The comparative analysis developed by Fernex allows us to account for a historical originality common to both projects: the teaching of technology, that is to say the study of the instruments by which man can apprehend and transform reality, occupies a central place. This is how the ambitious programs proposed by Condorcet and Bentham are distinguished from those (no less ambitious) that humanist authors could propose to the XVIe And XVIIe centuries: in the education projects of the XIXe century, scientific knowledge is only worth as much as its applications can contribute to the development of technical progress. Science teaching is no longer conceived as the transmission of static knowledge that one must take possession of, but as entry into a constantly evolving experimental field.

To better understand the importance of the approach of promoting technical education, we must return to the historical context in which these two projects developed: that of the industrial revolution, the continuous development of machines and the new forms of work organization that accompanied it. For Bentham and Condorcet, who shared a strong enthusiasm for these developments, technology was the expression of the progress of the human spirit and of what could be useful in the sciences (p. 66). Following a proposal by Simondon, Fernex proposes to trace this modern interest in technology back to theEncyclopedia by Diderot and d’Alembert, in which one could already find diagrams and models of machines that could be used by the reader wishing to get involved (p. 164).

Finally, Fernex shows that this valorization of technical education is linked to a critique of the learning of trades, taken over by corporations then accused of exercising oppressive control over access to training and the movement of workers (p. 71). Technical instruction then appears here as a means of making individuals autonomous in relation to their professional activity. In the programs of Condorcet and Bentham, learning the trade then depends on a common initial intellectual and practical training that can be useful to all individuals, whatever the trade in which individuals engage (p. 168).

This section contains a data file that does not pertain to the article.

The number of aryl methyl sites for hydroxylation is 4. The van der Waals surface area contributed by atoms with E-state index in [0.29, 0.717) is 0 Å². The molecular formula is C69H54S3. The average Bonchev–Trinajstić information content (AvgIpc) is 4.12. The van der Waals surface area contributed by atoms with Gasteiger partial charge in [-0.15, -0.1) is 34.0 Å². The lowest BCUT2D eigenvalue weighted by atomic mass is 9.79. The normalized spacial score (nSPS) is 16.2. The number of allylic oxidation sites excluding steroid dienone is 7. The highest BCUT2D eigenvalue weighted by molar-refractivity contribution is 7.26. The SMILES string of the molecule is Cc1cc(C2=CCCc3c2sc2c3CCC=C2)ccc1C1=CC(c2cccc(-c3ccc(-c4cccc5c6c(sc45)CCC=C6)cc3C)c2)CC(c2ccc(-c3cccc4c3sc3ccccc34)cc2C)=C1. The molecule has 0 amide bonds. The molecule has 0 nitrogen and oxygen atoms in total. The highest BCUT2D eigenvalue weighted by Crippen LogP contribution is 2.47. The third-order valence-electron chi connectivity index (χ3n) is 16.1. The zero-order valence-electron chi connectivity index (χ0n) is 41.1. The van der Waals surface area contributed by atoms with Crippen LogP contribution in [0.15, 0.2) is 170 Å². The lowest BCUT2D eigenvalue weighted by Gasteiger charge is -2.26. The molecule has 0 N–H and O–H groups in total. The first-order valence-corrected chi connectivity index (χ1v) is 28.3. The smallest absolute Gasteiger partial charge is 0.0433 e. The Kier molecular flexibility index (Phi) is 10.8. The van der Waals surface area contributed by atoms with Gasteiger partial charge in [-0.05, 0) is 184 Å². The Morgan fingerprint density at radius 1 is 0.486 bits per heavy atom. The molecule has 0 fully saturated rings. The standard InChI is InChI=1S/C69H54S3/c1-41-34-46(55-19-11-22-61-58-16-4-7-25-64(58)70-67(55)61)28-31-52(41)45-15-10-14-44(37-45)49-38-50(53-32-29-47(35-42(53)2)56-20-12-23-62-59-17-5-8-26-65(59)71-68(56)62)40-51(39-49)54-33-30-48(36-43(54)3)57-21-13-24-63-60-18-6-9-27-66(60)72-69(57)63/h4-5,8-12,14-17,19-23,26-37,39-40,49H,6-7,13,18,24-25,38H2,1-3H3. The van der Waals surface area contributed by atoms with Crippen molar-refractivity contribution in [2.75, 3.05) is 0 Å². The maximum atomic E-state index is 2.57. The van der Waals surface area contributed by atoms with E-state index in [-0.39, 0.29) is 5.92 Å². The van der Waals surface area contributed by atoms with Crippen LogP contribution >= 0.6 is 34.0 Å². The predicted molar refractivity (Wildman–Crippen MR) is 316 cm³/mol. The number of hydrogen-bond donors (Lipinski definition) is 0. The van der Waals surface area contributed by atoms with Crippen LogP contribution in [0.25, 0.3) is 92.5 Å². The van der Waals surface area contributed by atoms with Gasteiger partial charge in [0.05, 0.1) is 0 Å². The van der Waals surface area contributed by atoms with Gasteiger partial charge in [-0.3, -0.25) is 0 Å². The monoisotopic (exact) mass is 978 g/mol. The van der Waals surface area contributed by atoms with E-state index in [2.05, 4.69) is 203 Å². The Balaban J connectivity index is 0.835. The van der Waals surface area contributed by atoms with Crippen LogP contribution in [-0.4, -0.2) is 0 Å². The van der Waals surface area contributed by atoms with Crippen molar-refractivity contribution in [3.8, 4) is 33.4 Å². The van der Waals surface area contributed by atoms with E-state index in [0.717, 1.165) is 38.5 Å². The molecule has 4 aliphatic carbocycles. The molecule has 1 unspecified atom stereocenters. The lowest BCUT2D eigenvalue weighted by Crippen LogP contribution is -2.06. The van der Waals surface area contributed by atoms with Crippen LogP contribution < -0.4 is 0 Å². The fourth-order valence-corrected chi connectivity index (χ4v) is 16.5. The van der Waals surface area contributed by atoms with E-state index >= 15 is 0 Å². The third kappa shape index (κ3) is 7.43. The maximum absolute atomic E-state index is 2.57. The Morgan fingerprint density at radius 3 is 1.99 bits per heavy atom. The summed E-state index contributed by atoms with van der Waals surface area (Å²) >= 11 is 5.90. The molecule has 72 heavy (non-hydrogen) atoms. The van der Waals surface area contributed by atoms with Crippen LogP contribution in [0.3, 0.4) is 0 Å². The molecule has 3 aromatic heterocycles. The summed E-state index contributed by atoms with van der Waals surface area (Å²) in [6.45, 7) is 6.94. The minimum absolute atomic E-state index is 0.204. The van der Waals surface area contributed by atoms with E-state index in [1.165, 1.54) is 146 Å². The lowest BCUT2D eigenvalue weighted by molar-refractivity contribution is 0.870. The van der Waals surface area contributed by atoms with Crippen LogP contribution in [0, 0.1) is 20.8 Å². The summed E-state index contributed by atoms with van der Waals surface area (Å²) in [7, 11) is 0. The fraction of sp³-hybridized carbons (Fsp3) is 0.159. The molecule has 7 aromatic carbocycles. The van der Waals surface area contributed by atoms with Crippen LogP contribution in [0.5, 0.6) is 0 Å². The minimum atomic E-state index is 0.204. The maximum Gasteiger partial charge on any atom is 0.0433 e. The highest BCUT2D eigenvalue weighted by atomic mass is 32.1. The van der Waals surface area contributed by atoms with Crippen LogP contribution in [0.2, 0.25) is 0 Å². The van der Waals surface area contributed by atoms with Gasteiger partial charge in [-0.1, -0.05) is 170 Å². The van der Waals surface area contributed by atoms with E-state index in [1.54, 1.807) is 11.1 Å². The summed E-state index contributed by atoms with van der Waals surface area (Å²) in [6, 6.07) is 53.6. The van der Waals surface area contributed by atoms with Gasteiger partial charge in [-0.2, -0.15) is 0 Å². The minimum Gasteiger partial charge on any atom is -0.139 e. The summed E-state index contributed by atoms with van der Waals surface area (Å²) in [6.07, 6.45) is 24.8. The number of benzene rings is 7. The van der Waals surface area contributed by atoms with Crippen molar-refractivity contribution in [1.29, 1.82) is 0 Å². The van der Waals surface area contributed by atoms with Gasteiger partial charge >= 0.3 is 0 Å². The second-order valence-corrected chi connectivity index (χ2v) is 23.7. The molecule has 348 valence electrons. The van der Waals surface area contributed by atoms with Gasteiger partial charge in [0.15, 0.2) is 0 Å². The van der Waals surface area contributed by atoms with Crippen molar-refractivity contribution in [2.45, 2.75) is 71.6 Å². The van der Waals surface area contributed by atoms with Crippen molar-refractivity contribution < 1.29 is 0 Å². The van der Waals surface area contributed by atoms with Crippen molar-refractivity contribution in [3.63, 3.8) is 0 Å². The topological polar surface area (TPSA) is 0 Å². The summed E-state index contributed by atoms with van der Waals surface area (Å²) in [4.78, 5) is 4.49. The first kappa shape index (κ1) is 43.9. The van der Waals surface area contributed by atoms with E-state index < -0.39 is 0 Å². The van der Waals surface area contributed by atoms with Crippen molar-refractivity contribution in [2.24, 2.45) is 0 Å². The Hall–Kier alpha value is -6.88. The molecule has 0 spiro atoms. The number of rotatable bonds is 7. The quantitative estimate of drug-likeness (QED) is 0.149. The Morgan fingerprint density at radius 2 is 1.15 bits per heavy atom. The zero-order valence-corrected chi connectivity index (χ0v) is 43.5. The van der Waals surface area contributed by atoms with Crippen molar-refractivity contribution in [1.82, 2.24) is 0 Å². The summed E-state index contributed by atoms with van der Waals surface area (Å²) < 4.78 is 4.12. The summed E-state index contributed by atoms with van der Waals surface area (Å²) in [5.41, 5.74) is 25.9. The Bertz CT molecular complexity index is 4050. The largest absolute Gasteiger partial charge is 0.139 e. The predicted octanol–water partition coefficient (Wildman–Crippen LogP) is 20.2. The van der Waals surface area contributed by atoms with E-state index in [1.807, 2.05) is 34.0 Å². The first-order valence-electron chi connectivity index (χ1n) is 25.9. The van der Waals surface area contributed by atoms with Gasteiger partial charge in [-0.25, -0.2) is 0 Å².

Education and autonomy

The main interest of the analyses developed in the book lies in the way in which the author manages to find in these two very different projects the distinctive mark of their time. After reading the book, one can consider that the problem common to Bentham and Condorcet can be formulated as follows: what should be the education of modern man in a society marked by the industrial revolution? The common answer given in this book here is the following: it is through technical instruction that modern man will be allowed to become an actor in his social life. However, one will regret that Fernex sometimes comes to underestimate the differences between our two authors, without seeing that these could allow us to enrich the understanding of the common problem that he presents to us. It is in the conclusion of the book that this minimization is most striking: the difference between Bentham and Condorcet would be “only in appearance” since both defend an education independent of public authorities, which is aimed at the greatest number, which grants a central place to science and technology and which allows individuals to gain autonomy (pp. 300-302). However, between Condorcet and Bentham, we do not only have two possible solutions to a common project, but also two distinct (and perhaps even competing) ways of giving a political response to this problem: in Condorcet, a republican response which sees in the sciences and the exercise of reason an opening which makes possible the foundations of a society based on critical discursivity rather than on monarchical power; in Bentham, a liberal response which sees in the sciences a resource which can be put at the service of individual happiness.

Taking these differences seriously, we see that the common problem highlighted by Fernex is not just a technical problem or a practical enigma to be solved: it is a historical problem that forces social actors to rethink the categories with which they reflect on the form of political life to which they aspire. In other words, we cannot respond to the practical problem of education without, at the same time, situating its proposals within the horizon of a political project. That said, if Fernex probably does not go as far as we would have liked, we must recognize that his book has the important merit of offering a very stimulating description of a piece of the modern history of education.